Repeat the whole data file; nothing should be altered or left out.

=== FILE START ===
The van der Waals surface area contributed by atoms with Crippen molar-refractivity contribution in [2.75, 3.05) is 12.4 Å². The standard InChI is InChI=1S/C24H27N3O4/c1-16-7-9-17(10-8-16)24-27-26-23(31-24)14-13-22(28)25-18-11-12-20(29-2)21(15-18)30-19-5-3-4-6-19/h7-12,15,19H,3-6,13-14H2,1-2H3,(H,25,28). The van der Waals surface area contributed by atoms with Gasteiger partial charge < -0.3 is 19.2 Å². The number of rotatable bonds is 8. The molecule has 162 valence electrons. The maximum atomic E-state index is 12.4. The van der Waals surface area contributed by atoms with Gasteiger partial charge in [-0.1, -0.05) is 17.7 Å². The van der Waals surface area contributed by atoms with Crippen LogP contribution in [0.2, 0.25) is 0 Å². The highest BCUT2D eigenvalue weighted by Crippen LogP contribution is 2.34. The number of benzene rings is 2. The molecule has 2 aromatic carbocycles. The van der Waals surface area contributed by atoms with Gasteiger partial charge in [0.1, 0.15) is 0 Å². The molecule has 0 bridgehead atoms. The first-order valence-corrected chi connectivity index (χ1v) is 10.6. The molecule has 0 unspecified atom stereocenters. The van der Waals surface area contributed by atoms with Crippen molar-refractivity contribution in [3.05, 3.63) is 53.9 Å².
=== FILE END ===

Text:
The van der Waals surface area contributed by atoms with Crippen molar-refractivity contribution in [2.75, 3.05) is 12.4 Å². The standard InChI is InChI=1S/C24H27N3O4/c1-16-7-9-17(10-8-16)24-27-26-23(31-24)14-13-22(28)25-18-11-12-20(29-2)21(15-18)30-19-5-3-4-6-19/h7-12,15,19H,3-6,13-14H2,1-2H3,(H,25,28). The van der Waals surface area contributed by atoms with Gasteiger partial charge < -0.3 is 19.2 Å². The number of rotatable bonds is 8. The molecule has 162 valence electrons. The maximum atomic E-state index is 12.4. The van der Waals surface area contributed by atoms with Gasteiger partial charge in [-0.1, -0.05) is 17.7 Å². The van der Waals surface area contributed by atoms with Crippen LogP contribution in [0.2, 0.25) is 0 Å². The highest BCUT2D eigenvalue weighted by Crippen LogP contribution is 2.34. The number of benzene rings is 2. The molecule has 2 aromatic carbocycles. The van der Waals surface area contributed by atoms with Gasteiger partial charge in [0.1, 0.15) is 0 Å². The molecule has 0 bridgehead atoms. The first-order valence-corrected chi connectivity index (χ1v) is 10.6. The molecule has 0 unspecified atom stereocenters. The van der Waals surface area contributed by atoms with Crippen molar-refractivity contribution in [3.05, 3.63) is 53.9 Å².